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Shaping Our Future

How Should Higher Education Help Us Create the Society We Want?

Jean Johnson

12 pages
Kettering Foundation Press
The diverse system of US higher education—including public and private universities, smaller four-year independent colleges, two-year community colleges, for-profit schools, and others—already serves a number of important social purposes. But this guide focuses on the future. It takes up this fundamental question: How should higher education help us create the society we want? It offers three options to consider, each with benefits as well as drawbacks.While it's certainly possible for higher education to pursue multiple goals, it's also true that colleges and universities can't do everything. To be effective, they need to focus their energies and set priorities. As we envision higher education in the future, there are options and trade-offs, and it's important to think and talk about them with our fellow citizens. By doing so, we can begin to make tough choices about what higher education can and should be expected to do.This issue guide presents three options for deliberation.Focus on Staying Competitive in the Global EconomyHigher education should help ensure that our economy remains competitive in a tough global marketplace—and that means recapturing our lead in science and technology. Countries like China are transforming their systems to educate more high-tech professionals, and we should too. It's our best chance to keep our economy growing.Work Together and Repair an Ailing SocietyMany of the problems we face as a nation reflect an underlying crisis of division and mistrust. Higher education shapes students' views about the larger society, and it can do more to strengthen values like responsibility, integrity, and respect for others. Students also need real-life experience in collaboration and problem solving.Ensure that Everyone Gets a Fair ChanceWe call this the land of opportunity, but it isn't that way for many Americans. Because graduating from college unlocks the door to advancement, higher education and government should do much more to ensure that all Americans have an equal shot at getting a degree—without accumulating huge debts.
Author Bio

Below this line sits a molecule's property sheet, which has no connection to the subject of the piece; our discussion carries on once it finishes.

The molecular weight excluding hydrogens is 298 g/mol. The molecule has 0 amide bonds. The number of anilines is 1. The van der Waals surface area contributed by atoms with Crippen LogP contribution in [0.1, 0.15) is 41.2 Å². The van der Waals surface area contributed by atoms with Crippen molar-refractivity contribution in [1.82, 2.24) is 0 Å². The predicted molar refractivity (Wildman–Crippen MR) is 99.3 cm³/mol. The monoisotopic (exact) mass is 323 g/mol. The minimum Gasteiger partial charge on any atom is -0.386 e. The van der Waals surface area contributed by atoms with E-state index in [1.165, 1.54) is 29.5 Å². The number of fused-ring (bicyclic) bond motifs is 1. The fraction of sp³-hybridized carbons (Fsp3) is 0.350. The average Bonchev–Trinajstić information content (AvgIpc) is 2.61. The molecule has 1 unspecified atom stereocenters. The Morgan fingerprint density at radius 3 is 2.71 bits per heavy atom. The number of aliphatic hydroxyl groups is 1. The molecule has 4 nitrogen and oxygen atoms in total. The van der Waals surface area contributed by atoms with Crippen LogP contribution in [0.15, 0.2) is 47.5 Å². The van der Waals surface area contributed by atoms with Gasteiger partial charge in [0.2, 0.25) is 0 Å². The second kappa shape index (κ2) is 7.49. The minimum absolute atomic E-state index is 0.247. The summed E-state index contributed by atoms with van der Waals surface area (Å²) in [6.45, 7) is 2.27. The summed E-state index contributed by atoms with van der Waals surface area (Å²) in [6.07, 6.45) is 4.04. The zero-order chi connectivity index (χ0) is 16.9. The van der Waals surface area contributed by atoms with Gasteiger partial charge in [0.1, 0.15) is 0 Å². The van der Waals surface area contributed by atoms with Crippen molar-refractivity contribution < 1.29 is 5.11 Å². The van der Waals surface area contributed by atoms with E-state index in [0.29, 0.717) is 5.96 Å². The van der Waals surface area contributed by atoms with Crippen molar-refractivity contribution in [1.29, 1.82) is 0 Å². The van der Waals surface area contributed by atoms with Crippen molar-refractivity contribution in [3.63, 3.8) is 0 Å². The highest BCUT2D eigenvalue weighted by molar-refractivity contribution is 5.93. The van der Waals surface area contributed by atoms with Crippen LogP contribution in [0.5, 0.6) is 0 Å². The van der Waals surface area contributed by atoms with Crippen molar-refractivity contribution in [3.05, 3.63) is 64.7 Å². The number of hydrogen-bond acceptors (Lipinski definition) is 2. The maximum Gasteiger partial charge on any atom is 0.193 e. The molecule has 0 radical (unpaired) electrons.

Jean Johnson is a Senior Fellow and Special Adviser for Public Agenda. She has authored studies on education, families, religion, race relations, the federal budget, retirement, welfare, and health care. Most recently, she was the lead author for three Public Agenda/Kettering Foundation reports: “Don’t Count Us Out: How an Overreliance on Accountability Could Undermine the Public’s Confidence in Schools, Business, Government, and More,” “Will It Be on the Test? A Closer Look at How Leaders and Parents Think about Accountability in the Public Schools,” and “No Easy Way Out: Citizens Talk about Tackling the Debt,” She was the principal researcher and lead author for three studies of young adults’ views on college, completed for the Bill and Melinda Gates Foundation: “With Their Whole Lives Ahead of Them: Myths and Realities About Why So Many Students Fail to Finish College,” “Can I Get a Little Advice Here? How an Overstretched High School Guidance System Is Undermining Students’ College Aspirations,” and “One Degree of Separation: How Young Americans Who Don’t Finish College See Their Chances for Success.”Johnson has also authored a series of books drawing on her work at Public Agenda, most recently You Can’t Do It Alone: A Communications and Engagement Manual for School Leaders Committed to Reform (Rowman & Littlefield, 2012). With Public Agenda senior fellow Scott Bittle, she is the co-author of a series designed to help typical citizens understand complex public policy issues. Published by HarperCollins, the series includes: Where Does the Money Go? Your Guided Tour to the Federal Budget Crisis (2008); Who Turned Out the Lights? Your Guided Tour to the Energy Crisis (2010); and Where Did the Jobs Go? And What Can We Do to Get Them Back? (2012).Johnson has also written articles for USA Today, Education Leadership, Education Week, and The Kettering Review. She and Bittle are regular contributors to the blogs The Huffington Post and The Great Energy Challenge. Her media appearances include Bill Moyers’ Journal, CNN, NPR’s Fresh Air, The Dylan Ratigan Show, Today Show, and The O’Reilly Factor.Prior to joining Public Agenda in 1980, Johnson was Resource Director for Action for Children’s Television in Boston. She graduated from Mount Holyoke College and holds master’s degrees from Brown University and Simmons College.